As these bits might suggest, Souvestre’s approach to his targets is somewhat scattershot, and he adopts the now familiar “tour-of-tomorrow” strategy to move his naïve young lovers Marthe and Maurice through the radically transformed world of the future. They are initially transported there by a mysterious Rumpelstiltskin-like little man identifying himself as M. John Progrès, a “member of all the utopian societies of Europe, of Asia, of Africa, of Oceania, etc., etc.” (7), who promises to place them in a deep sleep from which they will awaken in the year 3000, where they find themselves guests of a wealthy dealer in antiquities named Omnivore. Omnivore introduces them to the renowned scholar and professor of literature M. Atout, a “member of fourteen thousand seven hundred and thirty-four committees” (16), who in turn explains to them that national governments have been replaced by a world state called the Republic of United Interests, with its capital in Borneo (now called Budget Island). Setting out in a submarine to visit Budget Island, Marthe and Maurice begin a series of adventures (the submarine is swallowed by a whale, for example) that lead eventually to a three-day whirlwind tour of future institutions and mores that at times suggests Swift or Voltaire, at times the Marx Brothers (or at least S.J. Perelman)—and which at times is oddly moving, especially in the form of occasional interpolated tales revealing aspects of the history or darker underside of this manic utopia (such as a vignette about an old man separated from his dog by government decree, or in Souvestre’s various sentimental proclamations about children). The couple learns that babies are taken away from their mothers at birth and raised in huge industrial nurseries, where they are nourished by steam-driven feeding machines. The educational system is a kind of Ayn Rand nightmare in which the students’ curriculum is “based solely on the pursuit of their personal interests”(62) (one of the 87 delightful illustrations shows a ninth-grader sprawled drunk on the floor of his room, wine bottle in hand, while a nubile young woman on his bed puffs a cigarette). In fairly rapid succession—Souvestre doesn’t dwell too long on his various targets, which gives the narrative a forward thrust unusual for such novels—we are given glimpses of the future of retail marketing, insurance, the medical system (including a hospital that finds it more cost effective to admit patients only after they are dead), funeral and burial customs, journalism, marriage, the legal and penal systems, factories, religion—the list is too long to enumerate here, and has its share of misfires as well as barbs. In Europe, France has long been bankrupt (but still provides the world with milliners and chefs), while Belgium (“the world center for infringing copyright”[117]) has become literally a nation of books and papers, Switzerland has become a privately owned theme park, and Spain has been entirely taken over by sheep.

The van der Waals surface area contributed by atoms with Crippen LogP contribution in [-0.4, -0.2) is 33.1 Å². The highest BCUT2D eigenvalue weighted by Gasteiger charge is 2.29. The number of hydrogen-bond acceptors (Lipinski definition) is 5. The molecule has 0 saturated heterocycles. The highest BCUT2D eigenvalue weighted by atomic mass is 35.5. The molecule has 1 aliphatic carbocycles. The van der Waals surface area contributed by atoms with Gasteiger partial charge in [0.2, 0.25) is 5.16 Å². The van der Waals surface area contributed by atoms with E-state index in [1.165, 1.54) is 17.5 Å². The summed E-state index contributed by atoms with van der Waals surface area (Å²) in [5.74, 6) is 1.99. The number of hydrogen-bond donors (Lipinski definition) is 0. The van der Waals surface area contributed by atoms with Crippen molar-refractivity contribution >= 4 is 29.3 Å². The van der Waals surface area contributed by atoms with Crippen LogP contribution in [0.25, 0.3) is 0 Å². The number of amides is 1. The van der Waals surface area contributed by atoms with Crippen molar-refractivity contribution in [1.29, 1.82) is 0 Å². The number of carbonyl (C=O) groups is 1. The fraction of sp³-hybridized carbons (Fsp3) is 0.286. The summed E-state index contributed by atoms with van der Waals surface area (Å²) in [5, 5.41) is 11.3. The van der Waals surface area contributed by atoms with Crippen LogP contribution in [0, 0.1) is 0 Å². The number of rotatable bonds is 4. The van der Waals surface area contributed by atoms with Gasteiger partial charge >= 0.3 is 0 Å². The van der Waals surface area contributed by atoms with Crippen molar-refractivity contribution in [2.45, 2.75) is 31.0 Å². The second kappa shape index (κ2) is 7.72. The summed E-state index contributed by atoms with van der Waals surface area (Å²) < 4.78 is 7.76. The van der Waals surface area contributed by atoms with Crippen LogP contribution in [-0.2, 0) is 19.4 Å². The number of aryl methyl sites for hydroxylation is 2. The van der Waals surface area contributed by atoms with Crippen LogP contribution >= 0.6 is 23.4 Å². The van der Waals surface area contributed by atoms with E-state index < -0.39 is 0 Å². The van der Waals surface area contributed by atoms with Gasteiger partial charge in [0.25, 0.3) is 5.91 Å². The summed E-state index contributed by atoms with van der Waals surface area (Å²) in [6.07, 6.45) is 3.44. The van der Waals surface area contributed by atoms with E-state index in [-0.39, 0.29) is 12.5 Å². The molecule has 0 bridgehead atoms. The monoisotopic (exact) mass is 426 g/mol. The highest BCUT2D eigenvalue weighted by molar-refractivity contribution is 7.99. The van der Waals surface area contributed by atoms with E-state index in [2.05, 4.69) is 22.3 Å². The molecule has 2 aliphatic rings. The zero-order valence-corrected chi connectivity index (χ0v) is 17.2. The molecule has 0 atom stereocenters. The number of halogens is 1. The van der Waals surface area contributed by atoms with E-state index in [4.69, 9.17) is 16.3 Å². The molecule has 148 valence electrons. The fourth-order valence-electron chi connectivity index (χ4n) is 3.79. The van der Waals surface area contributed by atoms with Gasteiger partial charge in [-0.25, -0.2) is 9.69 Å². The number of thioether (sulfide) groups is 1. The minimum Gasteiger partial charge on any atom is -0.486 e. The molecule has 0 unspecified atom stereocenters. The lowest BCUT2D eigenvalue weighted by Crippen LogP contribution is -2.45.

Whether or not it’s entirely accurate to describe this antic satire as a precursor of what we now regard as dystopian literature, it certainly seems to be an early example of the sort of thing Kingsley Amis had in mind when he coined the term “comic inferno” (New Maps of Hell 1960) mostly to describe the 1950s consumerist satires of Fredrik Pohl and others; in fact, Souvestre seems more to anticipate the later comic absurdist dystopian tradition than the awful warnings of Orwell, Zamyatin, or Atwood. One thinks not only of Vonnegut, but of Pohl, of Bernard Wolfe’s Limbo (1952), of Monty Python, of a handful of contemporary writers including Terry Bisson, and even some of the short fiction of Jonathan Lethem. With his cheerfully relentless tone of cynicism and his willingness to take shots for comic effect even at the expense of his own overall moral consistency, Souvestre often seems more attuned to postmodern sensibilities than to the great grim voices of dystopian tradition. I’m not sure that we can shoehorn him comfortably into any sort of consistent narrative of sf tradition, but then literary historians have never had much luck fitting Tristram Shandy into the history of the novel, either. But in the end it may not make much difference. At the very least, The World As It Shall Be is a minor comic masterpiece uncovered for the first time in English; at most, it might well call for a revision of the commonly accepted views of the evolution of the field during the nineteenth century. Souvestre, in responding to the utopianists’ notion that life may become a manageable commodity—rather than simply what happens as a result of fate or station—proves himself wittily skeptical of the human capacity to manage anything well. His accounts of actual mechanical innovations may not be very interesting or persuasive, but his descriptions of social institutions out of control are extremely sharp, and sometimes sharply prescient in terms of the actual details of modern life (such as the notion of fine roads that can’t be used since they’re always under construction). Whatever we eventually make of it, The World As It Shall Be clearly rivals Albert Robida’s much better-known The Twentieth Century as the most important discovery yet in Wesleyan University Press’s fine series of early and proto-science fiction texts.